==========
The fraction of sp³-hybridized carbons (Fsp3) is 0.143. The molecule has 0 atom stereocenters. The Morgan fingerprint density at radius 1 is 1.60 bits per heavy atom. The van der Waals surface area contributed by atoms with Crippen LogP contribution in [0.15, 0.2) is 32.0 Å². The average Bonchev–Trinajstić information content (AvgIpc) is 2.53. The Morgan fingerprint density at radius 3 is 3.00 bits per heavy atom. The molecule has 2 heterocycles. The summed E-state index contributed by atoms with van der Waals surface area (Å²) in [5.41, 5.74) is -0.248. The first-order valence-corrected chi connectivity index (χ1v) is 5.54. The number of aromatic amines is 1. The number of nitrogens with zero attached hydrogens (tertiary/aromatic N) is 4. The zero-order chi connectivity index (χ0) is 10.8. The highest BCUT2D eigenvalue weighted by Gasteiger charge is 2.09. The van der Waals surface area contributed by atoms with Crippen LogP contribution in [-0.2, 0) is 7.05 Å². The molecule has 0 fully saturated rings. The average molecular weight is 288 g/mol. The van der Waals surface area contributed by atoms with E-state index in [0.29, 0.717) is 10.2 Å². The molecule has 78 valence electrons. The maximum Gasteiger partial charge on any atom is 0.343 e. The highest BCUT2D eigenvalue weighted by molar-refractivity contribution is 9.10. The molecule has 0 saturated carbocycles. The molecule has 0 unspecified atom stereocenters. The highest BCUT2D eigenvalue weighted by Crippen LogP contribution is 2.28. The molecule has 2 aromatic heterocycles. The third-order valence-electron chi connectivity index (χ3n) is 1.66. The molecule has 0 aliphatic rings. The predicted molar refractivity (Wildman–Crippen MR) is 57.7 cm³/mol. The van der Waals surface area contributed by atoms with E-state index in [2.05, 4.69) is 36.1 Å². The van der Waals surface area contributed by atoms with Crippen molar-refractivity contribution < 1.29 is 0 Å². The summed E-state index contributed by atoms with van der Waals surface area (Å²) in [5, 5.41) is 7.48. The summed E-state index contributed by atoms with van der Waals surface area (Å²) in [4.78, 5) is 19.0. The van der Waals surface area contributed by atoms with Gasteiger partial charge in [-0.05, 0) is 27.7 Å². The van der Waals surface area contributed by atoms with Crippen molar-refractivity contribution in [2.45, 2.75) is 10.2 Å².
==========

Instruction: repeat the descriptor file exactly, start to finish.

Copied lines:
The fraction of sp³-hybridized carbons (Fsp3) is 0.143. The molecule has 0 atom stereocenters. The Morgan fingerprint density at radius 1 is 1.60 bits per heavy atom. The van der Waals surface area contributed by atoms with Crippen LogP contribution in [0.15, 0.2) is 32.0 Å². The average Bonchev–Trinajstić information content (AvgIpc) is 2.53. The Morgan fingerprint density at radius 3 is 3.00 bits per heavy atom. The molecule has 2 heterocycles. The summed E-state index contributed by atoms with van der Waals surface area (Å²) in [5.41, 5.74) is -0.248. The first-order valence-corrected chi connectivity index (χ1v) is 5.54. The number of aromatic amines is 1. The number of nitrogens with zero attached hydrogens (tertiary/aromatic N) is 4. The zero-order chi connectivity index (χ0) is 10.8. The highest BCUT2D eigenvalue weighted by Gasteiger charge is 2.09. The van der Waals surface area contributed by atoms with Crippen LogP contribution in [-0.2, 0) is 7.05 Å². The molecule has 0 fully saturated rings. The average molecular weight is 288 g/mol. The van der Waals surface area contributed by atoms with E-state index in [0.29, 0.717) is 10.2 Å². The molecule has 78 valence electrons. The maximum Gasteiger partial charge on any atom is 0.343 e. The highest BCUT2D eigenvalue weighted by molar-refractivity contribution is 9.10. The molecule has 0 saturated carbocycles. The molecule has 0 unspecified atom stereocenters. The highest BCUT2D eigenvalue weighted by Crippen LogP contribution is 2.28. The molecule has 2 aromatic heterocycles. The third-order valence-electron chi connectivity index (χ3n) is 1.66. The molecule has 0 aliphatic rings. The predicted molar refractivity (Wildman–Crippen MR) is 57.7 cm³/mol. The van der Waals surface area contributed by atoms with E-state index in [2.05, 4.69) is 36.1 Å². The van der Waals surface area contributed by atoms with Crippen molar-refractivity contribution < 1.29 is 0 Å². The summed E-state index contributed by atoms with van der Waals surface area (Å²) in [5, 5.41) is 7.48. The summed E-state index contributed by atoms with van der Waals surface area (Å²) in [4.78, 5) is 19.0. The van der Waals surface area contributed by atoms with Gasteiger partial charge in [-0.05, 0) is 27.7 Å². The van der Waals surface area contributed by atoms with Crippen molar-refractivity contribution in [2.45, 2.75) is 10.2 Å².